Your Q&A and Your First EDM: 1st Base Runner’s New EP “Ellis” is Coming [Video]
The love of modulators (which every EDM fan should own a bit of) can make you lose some interesting, not necessarily conventional, musical bunnyholes. As the first providers of electronic sound as early as the 1920s, mods have been instrumental (pardon the pun) in the creation of all forms of electronic music, including EDM, to the present day. Having said that, it’s not just EDM producers who are mod heads, and in fact, as EDM grows, artists in all other genres, including indie rock, are turning to rockets. mods to create unique but recognizable electronic sounds for their own work. 1st Base Runner is one of those independent artists.
The difference between how mods and electronics are used in the independent world now and in the past (see: new wave, krautrock, et al.), is that electronic production is more than ever integrated into relative analog rock sounds. Rather than being a side dish or accompaniment, the mods and software that create electronic indie rock are not only integrated but an integral part of the sound.
Having just signed to Universal for its cast, 1st Base Runner (1BR) is poised to join an elite roster of indie EDM and indie rock artists who have broken the mold and straddled multiple genres while creating a unique sound that will find fans on both sides of the electronics division. With a Radiohead sensitivity and a Venetian snares– mod capacity level, 1BR is heading to their next EP with the group’s former collaborator and namesake of the project, Bryan Ellis focused on this unique sound and what it means both musically and personally.
It was only a matter of time, after following 1st Base Runner, named Tim Husmann, before we started scrambling to interview the Austin-based artist here at Your EDM, and it doesn’t come too soon after. the success and industry interest of her debut album, Seven years of silence and before Ellis and his many other upcoming projects have struck a chord. Check out these words from the elusive and sometimes cryptic artist about his life, times and mods. The premiere of the single “Flux” from the next EP follows the interview.
Questions first: why did you decide to stop touring other musicians and focus on your solo work?
There was a strong sense of self-doubt that I was unable to reconcile. In some ways, it’s always been easier to play a role.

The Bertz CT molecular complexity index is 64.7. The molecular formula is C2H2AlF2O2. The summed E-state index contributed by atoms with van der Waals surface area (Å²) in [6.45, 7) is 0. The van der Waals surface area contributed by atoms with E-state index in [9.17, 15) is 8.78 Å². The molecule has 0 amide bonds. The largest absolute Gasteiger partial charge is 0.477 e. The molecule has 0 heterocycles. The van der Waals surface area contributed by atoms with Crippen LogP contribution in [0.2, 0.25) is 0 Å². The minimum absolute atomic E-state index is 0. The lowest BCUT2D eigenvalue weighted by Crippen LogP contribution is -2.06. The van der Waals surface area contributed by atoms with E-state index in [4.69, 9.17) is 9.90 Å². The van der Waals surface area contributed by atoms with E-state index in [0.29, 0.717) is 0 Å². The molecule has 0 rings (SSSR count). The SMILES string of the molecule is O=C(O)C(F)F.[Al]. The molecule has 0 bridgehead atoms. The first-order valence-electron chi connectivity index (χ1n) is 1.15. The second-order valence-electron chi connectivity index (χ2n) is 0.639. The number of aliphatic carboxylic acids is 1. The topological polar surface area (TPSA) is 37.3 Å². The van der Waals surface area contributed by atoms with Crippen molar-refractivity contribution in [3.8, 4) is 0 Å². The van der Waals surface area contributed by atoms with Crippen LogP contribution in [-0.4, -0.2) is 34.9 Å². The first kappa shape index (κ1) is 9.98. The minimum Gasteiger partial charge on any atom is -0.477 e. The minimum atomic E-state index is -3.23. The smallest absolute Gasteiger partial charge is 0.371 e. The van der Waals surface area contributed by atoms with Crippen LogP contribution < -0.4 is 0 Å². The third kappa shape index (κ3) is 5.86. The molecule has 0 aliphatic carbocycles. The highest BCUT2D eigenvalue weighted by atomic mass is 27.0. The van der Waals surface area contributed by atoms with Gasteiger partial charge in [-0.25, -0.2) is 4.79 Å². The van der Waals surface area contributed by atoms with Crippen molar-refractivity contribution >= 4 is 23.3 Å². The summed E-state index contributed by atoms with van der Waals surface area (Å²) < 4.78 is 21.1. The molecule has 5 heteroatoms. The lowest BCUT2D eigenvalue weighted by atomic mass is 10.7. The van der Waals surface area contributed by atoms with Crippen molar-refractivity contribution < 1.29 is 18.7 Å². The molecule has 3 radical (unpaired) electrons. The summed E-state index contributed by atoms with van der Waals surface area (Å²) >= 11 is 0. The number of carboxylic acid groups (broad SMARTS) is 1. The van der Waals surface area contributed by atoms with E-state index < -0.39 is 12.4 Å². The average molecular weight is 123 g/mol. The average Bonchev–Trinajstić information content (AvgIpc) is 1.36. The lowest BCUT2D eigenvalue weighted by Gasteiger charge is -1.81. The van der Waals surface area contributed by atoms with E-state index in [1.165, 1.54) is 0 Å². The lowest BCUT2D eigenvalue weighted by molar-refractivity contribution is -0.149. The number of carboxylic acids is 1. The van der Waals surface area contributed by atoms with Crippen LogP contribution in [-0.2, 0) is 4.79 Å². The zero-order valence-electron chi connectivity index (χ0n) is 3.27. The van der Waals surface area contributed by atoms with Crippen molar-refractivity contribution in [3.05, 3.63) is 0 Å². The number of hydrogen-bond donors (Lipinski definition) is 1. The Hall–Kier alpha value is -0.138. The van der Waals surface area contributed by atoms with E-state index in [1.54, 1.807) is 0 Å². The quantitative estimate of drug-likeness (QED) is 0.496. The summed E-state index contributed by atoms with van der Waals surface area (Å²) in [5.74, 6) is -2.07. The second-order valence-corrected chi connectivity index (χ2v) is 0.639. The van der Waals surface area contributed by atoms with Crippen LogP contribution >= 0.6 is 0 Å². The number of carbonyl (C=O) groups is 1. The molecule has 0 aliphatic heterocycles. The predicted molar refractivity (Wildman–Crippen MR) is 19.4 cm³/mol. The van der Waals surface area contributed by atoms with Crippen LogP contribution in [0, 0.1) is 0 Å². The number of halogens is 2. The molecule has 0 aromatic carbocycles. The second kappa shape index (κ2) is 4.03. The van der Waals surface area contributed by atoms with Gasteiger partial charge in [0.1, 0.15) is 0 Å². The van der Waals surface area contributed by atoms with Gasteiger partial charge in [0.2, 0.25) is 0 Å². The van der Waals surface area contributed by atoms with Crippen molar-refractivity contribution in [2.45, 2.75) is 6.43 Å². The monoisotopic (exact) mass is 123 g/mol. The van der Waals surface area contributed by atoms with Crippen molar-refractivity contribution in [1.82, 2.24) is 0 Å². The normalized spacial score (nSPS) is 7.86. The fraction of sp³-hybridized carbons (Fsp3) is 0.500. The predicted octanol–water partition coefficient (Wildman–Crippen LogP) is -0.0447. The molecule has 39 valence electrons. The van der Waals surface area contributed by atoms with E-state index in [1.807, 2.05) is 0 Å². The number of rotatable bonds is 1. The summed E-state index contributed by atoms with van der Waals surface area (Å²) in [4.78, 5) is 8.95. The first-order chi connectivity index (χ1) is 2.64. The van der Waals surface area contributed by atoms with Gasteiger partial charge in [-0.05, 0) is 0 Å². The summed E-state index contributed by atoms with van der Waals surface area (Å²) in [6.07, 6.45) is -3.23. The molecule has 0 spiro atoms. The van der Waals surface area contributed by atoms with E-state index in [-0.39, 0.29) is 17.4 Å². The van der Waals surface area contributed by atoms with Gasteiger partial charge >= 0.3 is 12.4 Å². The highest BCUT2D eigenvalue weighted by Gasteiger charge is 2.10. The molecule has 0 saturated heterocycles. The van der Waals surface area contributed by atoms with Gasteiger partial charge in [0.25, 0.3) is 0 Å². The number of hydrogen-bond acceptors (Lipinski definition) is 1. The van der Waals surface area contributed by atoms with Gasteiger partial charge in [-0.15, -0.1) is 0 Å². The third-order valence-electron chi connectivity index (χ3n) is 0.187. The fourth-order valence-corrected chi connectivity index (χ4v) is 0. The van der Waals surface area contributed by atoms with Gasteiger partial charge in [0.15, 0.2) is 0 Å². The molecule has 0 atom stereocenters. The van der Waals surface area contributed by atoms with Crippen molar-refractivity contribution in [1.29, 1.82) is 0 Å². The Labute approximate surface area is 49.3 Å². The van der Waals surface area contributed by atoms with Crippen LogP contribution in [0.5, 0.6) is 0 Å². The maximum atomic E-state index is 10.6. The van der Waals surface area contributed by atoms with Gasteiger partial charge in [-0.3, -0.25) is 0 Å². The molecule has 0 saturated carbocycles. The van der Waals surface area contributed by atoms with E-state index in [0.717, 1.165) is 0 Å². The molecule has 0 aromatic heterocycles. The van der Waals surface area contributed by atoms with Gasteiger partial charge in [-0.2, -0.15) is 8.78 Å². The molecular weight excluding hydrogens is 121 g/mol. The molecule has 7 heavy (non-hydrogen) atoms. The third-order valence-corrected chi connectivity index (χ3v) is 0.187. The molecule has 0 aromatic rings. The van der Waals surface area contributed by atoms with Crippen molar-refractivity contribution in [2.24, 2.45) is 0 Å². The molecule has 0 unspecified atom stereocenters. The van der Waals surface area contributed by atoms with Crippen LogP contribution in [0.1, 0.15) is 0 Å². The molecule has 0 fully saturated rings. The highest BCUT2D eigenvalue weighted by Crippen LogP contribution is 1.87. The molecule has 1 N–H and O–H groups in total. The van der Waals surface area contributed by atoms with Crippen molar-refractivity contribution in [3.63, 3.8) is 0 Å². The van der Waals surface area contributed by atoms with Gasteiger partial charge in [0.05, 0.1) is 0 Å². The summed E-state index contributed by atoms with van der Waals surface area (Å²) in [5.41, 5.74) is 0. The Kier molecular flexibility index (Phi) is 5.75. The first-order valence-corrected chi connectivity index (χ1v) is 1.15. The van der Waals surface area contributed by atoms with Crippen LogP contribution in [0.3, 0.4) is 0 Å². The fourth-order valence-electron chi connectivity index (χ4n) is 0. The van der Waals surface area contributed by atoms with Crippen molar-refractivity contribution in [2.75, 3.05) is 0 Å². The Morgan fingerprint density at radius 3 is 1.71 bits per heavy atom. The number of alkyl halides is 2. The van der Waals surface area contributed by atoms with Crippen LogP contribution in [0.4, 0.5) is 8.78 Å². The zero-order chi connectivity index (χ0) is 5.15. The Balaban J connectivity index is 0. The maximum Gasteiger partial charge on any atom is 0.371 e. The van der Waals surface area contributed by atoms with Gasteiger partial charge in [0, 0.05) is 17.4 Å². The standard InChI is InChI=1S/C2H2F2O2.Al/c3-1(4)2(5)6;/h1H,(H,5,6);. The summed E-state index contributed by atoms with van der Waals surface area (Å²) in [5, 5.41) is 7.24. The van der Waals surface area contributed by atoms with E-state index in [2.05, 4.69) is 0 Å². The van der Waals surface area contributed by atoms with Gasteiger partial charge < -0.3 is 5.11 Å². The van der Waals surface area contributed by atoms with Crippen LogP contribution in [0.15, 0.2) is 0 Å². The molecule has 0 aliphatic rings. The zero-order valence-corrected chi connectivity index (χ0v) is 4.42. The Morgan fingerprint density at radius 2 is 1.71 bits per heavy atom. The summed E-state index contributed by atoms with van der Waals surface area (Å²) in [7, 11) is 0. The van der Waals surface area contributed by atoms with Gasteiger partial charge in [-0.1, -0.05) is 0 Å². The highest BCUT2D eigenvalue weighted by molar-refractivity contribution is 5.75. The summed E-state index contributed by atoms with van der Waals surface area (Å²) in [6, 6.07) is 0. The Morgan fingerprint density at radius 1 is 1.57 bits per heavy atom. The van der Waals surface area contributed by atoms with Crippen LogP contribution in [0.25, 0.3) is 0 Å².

What is the meaning of the name of the project, 1st base runner?
I think it speaks to the elephant in the room: the desire to become real. It’s also a game on my physical condition.
Your first album, Seven years of silence, seemed like there was a lot of emotional openness required and, despite having a lot of styles musically, his songs were unequivocally pieces of reflection / feeling. with Ellis, the work still feels emotional, but it’s smoother and more thoughtful, thematically. What kinds of emotions were you trying to evoke on this EP versus Seven yearsâ¦?
Seven yearsâ¦ was what I had to explore to become free again; a sort of sound space reclamation. The Ellis EP was a collaborative effort with former Austin band member Bryan Ellis. It was a throwback to the origin, but through the prism of being once removed. The hope was to revisit the sense of teenage nostalgia, perhaps mixed with an adult notion of acceptance.
Speaking of differences between the two versions, while Seven yearsâ¦ had a lot going on stylistically and each track looked completely different from the last, Ellis feels more tied to a singular theme. What were the themes you were going for this time?
Yes. Seven yearsâ¦ Rather, it was about standing in the sun after being covered in mud. About owning the fluctuations and always agreeing with them in the mirror. Ellis is an attempt at reconciliation and a search for meaning in the previous life; trying to exist in a singular world.
You just released a performance video for a single single, a cover of “Rabbit In Your Headlights âby Thom Yorke’s UNKLE project, a version that you could actually call a remix since you basically rewrote the song with mods. You did a similar format with your cover / remix of “A hymn âby IDLES. What do you love about remixing indie tracks like this with mods?